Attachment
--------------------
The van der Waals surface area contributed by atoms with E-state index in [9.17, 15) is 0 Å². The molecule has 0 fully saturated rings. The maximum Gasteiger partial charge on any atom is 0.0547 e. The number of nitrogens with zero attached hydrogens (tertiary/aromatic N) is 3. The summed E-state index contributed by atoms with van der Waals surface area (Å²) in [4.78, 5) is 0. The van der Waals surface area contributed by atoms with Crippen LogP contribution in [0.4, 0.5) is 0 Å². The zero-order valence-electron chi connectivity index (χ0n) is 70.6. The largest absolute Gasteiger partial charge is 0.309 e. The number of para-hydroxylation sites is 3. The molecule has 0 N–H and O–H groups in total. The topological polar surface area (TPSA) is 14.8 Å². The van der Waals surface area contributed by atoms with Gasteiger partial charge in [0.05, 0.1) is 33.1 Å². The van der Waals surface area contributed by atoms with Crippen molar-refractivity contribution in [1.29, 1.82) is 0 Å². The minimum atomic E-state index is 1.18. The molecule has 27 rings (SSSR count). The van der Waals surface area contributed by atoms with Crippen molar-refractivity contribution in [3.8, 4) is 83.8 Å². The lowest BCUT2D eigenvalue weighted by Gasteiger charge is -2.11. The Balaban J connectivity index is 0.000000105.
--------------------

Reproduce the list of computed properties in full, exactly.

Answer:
The van der Waals surface area contributed by atoms with E-state index in [9.17, 15) is 0 Å². The molecule has 0 fully saturated rings. The maximum Gasteiger partial charge on any atom is 0.0547 e. The number of nitrogens with zero attached hydrogens (tertiary/aromatic N) is 3. The summed E-state index contributed by atoms with van der Waals surface area (Å²) in [4.78, 5) is 0. The van der Waals surface area contributed by atoms with Crippen LogP contribution in [0.4, 0.5) is 0 Å². The zero-order valence-electron chi connectivity index (χ0n) is 70.6. The largest absolute Gasteiger partial charge is 0.309 e. The number of para-hydroxylation sites is 3. The molecule has 0 N–H and O–H groups in total. The topological polar surface area (TPSA) is 14.8 Å². The van der Waals surface area contributed by atoms with Gasteiger partial charge in [0.05, 0.1) is 33.1 Å². The van der Waals surface area contributed by atoms with Crippen molar-refractivity contribution in [1.29, 1.82) is 0 Å². The minimum atomic E-state index is 1.18. The molecule has 27 rings (SSSR count). The van der Waals surface area contributed by atoms with Crippen molar-refractivity contribution in [3.8, 4) is 83.8 Å². The lowest BCUT2D eigenvalue weighted by Gasteiger charge is -2.11. The Balaban J connectivity index is 0.000000105.